Frequently asked questions

What is an optometrist? Is optometry the right career for me? Where can I study? If you have questions about a career in optometry - we have the answers!

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Is optometry the right career for me?

To enjoy and be successful in optometry, you’ll need a mix of specific technical and professional knowledge and skills.

You'll need to understand how scientific theory and methods can be applied in practice - so maths and science are probably your favourite subjects .  You'll need good grades in these in your GCSEs/Intermediate exams and A levels/Highers or Welsh or International Baccalaureate

You'll also need to enjoy learning, as there are always new ideas, regulations and research findings arising in the world of optometry. All registered optometrists are required to keep their knowledge and skills up to date by obtaining a set number of CET (continuing education and training) points each year by reading papers, interacting with others and attending workshops and presentations. 

Personality-wise, you are probably someone who is quite precise and well-organised, pays attention to detail and can keep accurate, up-to-date records. You will also enjoy meeting new people of all ages and from all backgrounds, and are a good communicator who can put people at their ease and really listen to what they are saying (and not saying!) 

More than anything, you'll need to be interested in eyes an vision. Take a look at our public information site - lookafteryoureyes.org - to find out more about sight, common eye conditions and, of course, how to look after your eyes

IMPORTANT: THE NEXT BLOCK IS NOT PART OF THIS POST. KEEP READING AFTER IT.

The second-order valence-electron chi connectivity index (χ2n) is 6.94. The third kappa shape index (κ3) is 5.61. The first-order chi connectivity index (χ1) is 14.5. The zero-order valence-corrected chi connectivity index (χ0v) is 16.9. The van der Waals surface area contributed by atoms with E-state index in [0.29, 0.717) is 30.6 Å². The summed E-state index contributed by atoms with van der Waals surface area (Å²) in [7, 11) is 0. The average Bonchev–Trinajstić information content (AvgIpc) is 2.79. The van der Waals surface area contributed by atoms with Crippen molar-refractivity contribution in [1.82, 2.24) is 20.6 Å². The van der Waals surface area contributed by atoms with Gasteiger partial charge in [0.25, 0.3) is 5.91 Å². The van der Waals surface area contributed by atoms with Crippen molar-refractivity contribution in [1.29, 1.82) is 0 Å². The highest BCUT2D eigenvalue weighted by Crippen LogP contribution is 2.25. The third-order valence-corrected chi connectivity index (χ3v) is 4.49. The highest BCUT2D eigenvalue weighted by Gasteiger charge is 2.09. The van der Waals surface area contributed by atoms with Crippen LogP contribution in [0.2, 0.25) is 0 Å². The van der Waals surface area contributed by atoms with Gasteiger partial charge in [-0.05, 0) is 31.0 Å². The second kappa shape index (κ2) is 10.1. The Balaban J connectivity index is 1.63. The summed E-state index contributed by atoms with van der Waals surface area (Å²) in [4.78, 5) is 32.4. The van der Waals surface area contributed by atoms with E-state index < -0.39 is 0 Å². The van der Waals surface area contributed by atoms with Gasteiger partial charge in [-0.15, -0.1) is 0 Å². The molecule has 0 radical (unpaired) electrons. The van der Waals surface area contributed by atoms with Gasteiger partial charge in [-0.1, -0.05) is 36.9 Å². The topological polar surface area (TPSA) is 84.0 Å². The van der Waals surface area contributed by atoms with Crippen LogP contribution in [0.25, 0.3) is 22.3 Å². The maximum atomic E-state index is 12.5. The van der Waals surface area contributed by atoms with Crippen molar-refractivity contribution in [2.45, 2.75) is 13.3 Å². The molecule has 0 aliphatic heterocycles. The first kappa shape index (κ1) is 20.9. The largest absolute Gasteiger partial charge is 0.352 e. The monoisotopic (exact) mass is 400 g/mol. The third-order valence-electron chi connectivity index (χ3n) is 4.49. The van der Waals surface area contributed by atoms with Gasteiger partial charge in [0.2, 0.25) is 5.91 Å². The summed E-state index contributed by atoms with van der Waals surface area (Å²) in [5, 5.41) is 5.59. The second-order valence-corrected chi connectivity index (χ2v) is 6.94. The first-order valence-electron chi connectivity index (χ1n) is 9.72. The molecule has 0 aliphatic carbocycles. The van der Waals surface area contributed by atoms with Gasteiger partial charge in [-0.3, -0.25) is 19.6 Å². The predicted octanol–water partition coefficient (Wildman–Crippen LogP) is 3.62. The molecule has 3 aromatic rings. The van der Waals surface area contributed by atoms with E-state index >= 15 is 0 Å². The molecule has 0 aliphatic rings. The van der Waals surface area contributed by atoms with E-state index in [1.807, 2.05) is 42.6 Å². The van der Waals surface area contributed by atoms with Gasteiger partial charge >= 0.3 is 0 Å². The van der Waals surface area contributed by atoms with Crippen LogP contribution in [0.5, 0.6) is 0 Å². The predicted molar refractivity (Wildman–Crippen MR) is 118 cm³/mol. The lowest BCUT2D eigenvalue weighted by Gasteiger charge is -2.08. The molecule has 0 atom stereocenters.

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What kind of salary and career opportunities can I expect?

A newly qualified optometrist will earn around £25,000 - although this will vary from region to region. There are exciting opportunities for those working in high street optometrists who may wish to manage a branch of a national chain, or even own their own practice. There are excellent career paths for those working in clinical roles or in research in the public or private sector.  You may decide that you want to specialise in a certain area such as contact lens practice or move into the academic world, perhaps as a tutor or lecturer. 

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How do I become an optometrist?

You must successfully complete a degree in optometry followed by a period of supervised training in the workplace, with a number of work-based assessments and a final practical examination.

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Where can I study?

You can study optometry in one of ten universities across the UK. They are:

Most universities hold open days, usually in the spring, where you can find out more about the course and student life. Check the websites for the latest information.

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Which A Levels/Highers/Baccalaureate do I need?

Entry requirements vary from institution to institution but you will usually need to gain high grades (typically As) in three A levels or in your Highers or Baccalaureate, with at least two science subjects. Check with the universities for their exact requirements.  

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You can also take a look at our careers leaflet, which is packed full of information and advice:

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